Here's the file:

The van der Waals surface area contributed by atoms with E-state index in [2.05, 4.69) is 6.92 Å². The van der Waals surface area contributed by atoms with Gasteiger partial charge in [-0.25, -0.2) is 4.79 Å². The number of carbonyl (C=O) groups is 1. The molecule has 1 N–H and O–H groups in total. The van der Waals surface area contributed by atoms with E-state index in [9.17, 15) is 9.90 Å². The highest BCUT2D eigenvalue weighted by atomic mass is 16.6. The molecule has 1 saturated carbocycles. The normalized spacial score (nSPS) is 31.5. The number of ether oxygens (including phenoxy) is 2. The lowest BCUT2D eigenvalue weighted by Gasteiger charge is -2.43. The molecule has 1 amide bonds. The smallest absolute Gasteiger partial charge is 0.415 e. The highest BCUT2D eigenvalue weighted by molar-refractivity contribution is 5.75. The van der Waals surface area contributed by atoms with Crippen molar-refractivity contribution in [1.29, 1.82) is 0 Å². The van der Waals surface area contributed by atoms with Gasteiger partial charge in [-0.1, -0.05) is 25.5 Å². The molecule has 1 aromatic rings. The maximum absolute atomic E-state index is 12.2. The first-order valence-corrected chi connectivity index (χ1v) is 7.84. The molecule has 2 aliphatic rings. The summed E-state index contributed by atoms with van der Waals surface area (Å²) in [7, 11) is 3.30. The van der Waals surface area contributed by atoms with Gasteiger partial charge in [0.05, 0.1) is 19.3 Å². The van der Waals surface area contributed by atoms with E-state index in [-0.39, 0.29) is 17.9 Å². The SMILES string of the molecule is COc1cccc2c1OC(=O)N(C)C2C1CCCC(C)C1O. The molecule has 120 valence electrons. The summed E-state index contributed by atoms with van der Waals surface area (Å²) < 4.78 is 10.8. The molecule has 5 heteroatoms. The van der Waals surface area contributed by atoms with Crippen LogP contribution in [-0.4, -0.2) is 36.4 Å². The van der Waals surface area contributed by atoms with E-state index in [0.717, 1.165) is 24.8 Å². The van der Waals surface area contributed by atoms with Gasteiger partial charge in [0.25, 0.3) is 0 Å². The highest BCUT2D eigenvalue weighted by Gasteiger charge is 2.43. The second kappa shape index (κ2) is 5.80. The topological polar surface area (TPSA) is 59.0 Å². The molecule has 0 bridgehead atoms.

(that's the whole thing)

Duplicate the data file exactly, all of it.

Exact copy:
The van der Waals surface area contributed by atoms with E-state index in [2.05, 4.69) is 6.92 Å². The van der Waals surface area contributed by atoms with Gasteiger partial charge in [-0.25, -0.2) is 4.79 Å². The number of carbonyl (C=O) groups is 1. The molecule has 1 N–H and O–H groups in total. The van der Waals surface area contributed by atoms with E-state index in [9.17, 15) is 9.90 Å². The highest BCUT2D eigenvalue weighted by atomic mass is 16.6. The molecule has 1 saturated carbocycles. The normalized spacial score (nSPS) is 31.5. The number of ether oxygens (including phenoxy) is 2. The lowest BCUT2D eigenvalue weighted by Gasteiger charge is -2.43. The molecule has 1 amide bonds. The smallest absolute Gasteiger partial charge is 0.415 e. The highest BCUT2D eigenvalue weighted by molar-refractivity contribution is 5.75. The van der Waals surface area contributed by atoms with Crippen molar-refractivity contribution in [1.29, 1.82) is 0 Å². The van der Waals surface area contributed by atoms with Gasteiger partial charge in [-0.1, -0.05) is 25.5 Å². The molecule has 1 aromatic rings. The maximum absolute atomic E-state index is 12.2. The first-order valence-corrected chi connectivity index (χ1v) is 7.84. The molecule has 2 aliphatic rings. The summed E-state index contributed by atoms with van der Waals surface area (Å²) in [7, 11) is 3.30. The van der Waals surface area contributed by atoms with Gasteiger partial charge in [0.05, 0.1) is 19.3 Å². The van der Waals surface area contributed by atoms with E-state index in [-0.39, 0.29) is 17.9 Å². The SMILES string of the molecule is COc1cccc2c1OC(=O)N(C)C2C1CCCC(C)C1O. The molecule has 120 valence electrons. The summed E-state index contributed by atoms with van der Waals surface area (Å²) < 4.78 is 10.8. The molecule has 5 heteroatoms. The van der Waals surface area contributed by atoms with Crippen LogP contribution in [-0.4, -0.2) is 36.4 Å². The van der Waals surface area contributed by atoms with E-state index in [0.717, 1.165) is 24.8 Å². The van der Waals surface area contributed by atoms with Gasteiger partial charge in [0.25, 0.3) is 0 Å². The highest BCUT2D eigenvalue weighted by Gasteiger charge is 2.43. The second kappa shape index (κ2) is 5.80. The topological polar surface area (TPSA) is 59.0 Å². The molecule has 0 bridgehead atoms.